Just a few short months after residents of Alberta went to the polls for civic elections, they’ll be heading back into the booths following the announcement last week that there will be a provincial election on Monday, March 3.
As of press time, four candidates have thrown their hats into the ring to contest the Lacombe-Ponoka riding including incumbent MLA Ray Prins of the ruling Conservative party.
Other candidates for the seat include Joe Anglin of Rimbey who will represent the Green Party of Alberta, Edith McPhedran of Pelican Point on Buffalo Lake who will be representing the Liberal Party and Steve Bradshaw who will carry the colours of the New Democratic Party.
During the last provincial election, which was held on Monday, Nov. 24, 2004, Prins easily won the Lacombe-Ponoka seat after garnering more than 6,900 votes compared to Ed Klop of the Alberta Alliance Party who finished well back in second place with 2,349 votes.
Other candidates and their votes from the 2004 election were Glen T. Simmonds of the Liberal Party who received 2,218 votes; Jim Graves of the NDP with 1,124 and Teena Cormack of the Social Credit Party who garnered 307 votes.
Prins’ victory in 2004 reflected that of the Conservative Party across Alberta as they took 62 of a possible 83 seats to easily retain power. Following the Conservatives, the Liberal Party won 16 seats to remain as the official Opposition. Following them were the New Democrats who elected four members and the Alberta Alliance Party who elected one.
A rural riding in central Alberta, Lacombe-Ponoka was formed in 2004 through the combination of the western half of Lacombe-Stettler (north and west of Buffalo Lake) with most of Ponoka-Rimbey (save for the area east of Highway 56 and the area west of Bluffton). Communities include Rimbey, Ponoka, Bashaw, Lacombe and Blackfalds. The riding has 40,437 residents.
According to Wikipedia.com, agriculture, followed by the health care and social service sectors were the main providers of jobs in Lacombe-Ponoka in 2004. The average household income amounted to $54,286 which, at the time was well below the Alberta average.
The history of the old Ponoka-Rimbey riding was largely the history of two Conservatives: D.J. McCrimmon and Halvar Jonson. McCrimmon was elected in 1971, unseating the Social Credit incumbent by 17 votes, and served as MLA until 1982. Jonson succeeded him, winning office by a comfortable margin over a Western Canada Concept candidate. In 1986, 1989, 1993 and 1997 Jonson triumphed by ever-wider margins, defeating NDP, Liberal and Social Credit runners-up. In 2001, he beat Liberal Tim Falkiner by a five-to-one margin.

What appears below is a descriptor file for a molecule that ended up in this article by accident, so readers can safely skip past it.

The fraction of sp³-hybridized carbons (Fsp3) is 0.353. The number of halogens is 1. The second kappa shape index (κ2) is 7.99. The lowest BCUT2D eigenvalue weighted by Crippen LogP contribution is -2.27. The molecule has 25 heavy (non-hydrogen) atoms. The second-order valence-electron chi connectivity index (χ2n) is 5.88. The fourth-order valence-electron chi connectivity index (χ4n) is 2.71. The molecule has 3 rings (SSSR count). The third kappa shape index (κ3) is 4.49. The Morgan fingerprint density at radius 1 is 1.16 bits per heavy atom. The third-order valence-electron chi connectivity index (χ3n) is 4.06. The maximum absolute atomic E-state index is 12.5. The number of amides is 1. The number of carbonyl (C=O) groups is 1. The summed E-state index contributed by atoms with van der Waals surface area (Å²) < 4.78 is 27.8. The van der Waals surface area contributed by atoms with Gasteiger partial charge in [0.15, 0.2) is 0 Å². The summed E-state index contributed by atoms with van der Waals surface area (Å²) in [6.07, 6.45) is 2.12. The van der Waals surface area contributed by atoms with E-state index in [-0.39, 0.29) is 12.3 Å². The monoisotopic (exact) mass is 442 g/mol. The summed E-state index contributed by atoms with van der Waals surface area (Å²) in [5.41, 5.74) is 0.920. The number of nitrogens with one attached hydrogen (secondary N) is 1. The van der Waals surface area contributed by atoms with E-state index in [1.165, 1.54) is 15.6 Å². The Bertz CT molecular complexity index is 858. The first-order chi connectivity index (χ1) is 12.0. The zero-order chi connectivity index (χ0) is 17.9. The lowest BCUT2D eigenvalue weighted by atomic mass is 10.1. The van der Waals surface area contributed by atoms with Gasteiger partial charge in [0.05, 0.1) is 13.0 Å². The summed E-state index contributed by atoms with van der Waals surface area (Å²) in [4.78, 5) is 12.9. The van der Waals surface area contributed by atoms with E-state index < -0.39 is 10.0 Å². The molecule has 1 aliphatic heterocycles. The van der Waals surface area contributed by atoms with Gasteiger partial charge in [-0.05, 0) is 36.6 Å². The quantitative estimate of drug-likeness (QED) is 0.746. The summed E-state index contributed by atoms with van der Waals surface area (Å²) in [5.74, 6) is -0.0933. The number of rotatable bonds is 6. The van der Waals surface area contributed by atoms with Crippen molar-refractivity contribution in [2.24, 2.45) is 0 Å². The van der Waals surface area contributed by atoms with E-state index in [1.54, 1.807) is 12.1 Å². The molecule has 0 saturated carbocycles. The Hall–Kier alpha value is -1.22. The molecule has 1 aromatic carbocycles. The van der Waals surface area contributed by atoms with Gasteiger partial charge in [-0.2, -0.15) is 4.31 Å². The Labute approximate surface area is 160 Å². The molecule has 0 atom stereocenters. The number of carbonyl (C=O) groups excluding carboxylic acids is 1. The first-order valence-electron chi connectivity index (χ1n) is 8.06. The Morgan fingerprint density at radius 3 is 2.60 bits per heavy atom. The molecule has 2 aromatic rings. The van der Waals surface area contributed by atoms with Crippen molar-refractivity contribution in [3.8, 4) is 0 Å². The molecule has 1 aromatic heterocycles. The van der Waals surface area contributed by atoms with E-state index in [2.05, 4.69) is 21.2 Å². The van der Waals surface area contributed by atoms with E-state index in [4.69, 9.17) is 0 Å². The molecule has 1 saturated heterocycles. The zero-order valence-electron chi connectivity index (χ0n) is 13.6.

The Drumheller riding, created in 1993, only had one MLA, Progressive Conservative Judy Gordon. She was first elected that year, defeating Liberal Ed Whiteside by almost 3,600 votes. In 1997, Social Credit challenger Bob Argent fared no better, falling by 4,689 votes. Almost 6,000 votes separated Gordon and Liberal Doug McDavid in 2001.
The electoral district was established during the creation of the province and used from the 1905 Alberta general election. The district was redrawn frequently over the years but had remained largely a thin slice in central Alberta. The district was re-distributed in the 1986 Alberta general election and became Ponoka-Rimbey.
The following is a list of the winning candidate in the Rimbey/Ponoka/Stettler riding, their party and the years that they held office dating back to the inception of the province in 1905.
John R. McLeod – Liberal 1905-1909; William A. Campbell – Liberal 1909-1917; Charles Cunningham – Conservative 1917-1921; Percival Baker – United Farmers of Alberta 1921-1921; John Edward Brownlee – United Farmers of Alberta 1921-1935; Edith Rogers – Social Credit 1935-1940; Percy McKelvey – Independent 1940-1944; Ora Moore – Social Credit 1944-1952; Glen F. Johnston – Social Credit 1952-1967; Neville Roper – Social Credit 1967-1971; Don McCrimmon – Progressive Conservative 1971-1982; Halvar Jonson – Progressive Conservative 1982-2004; Ray Prins – Conservative 2004-current.
Check future editions of the Rimbey Review for a closer look at the local candidates.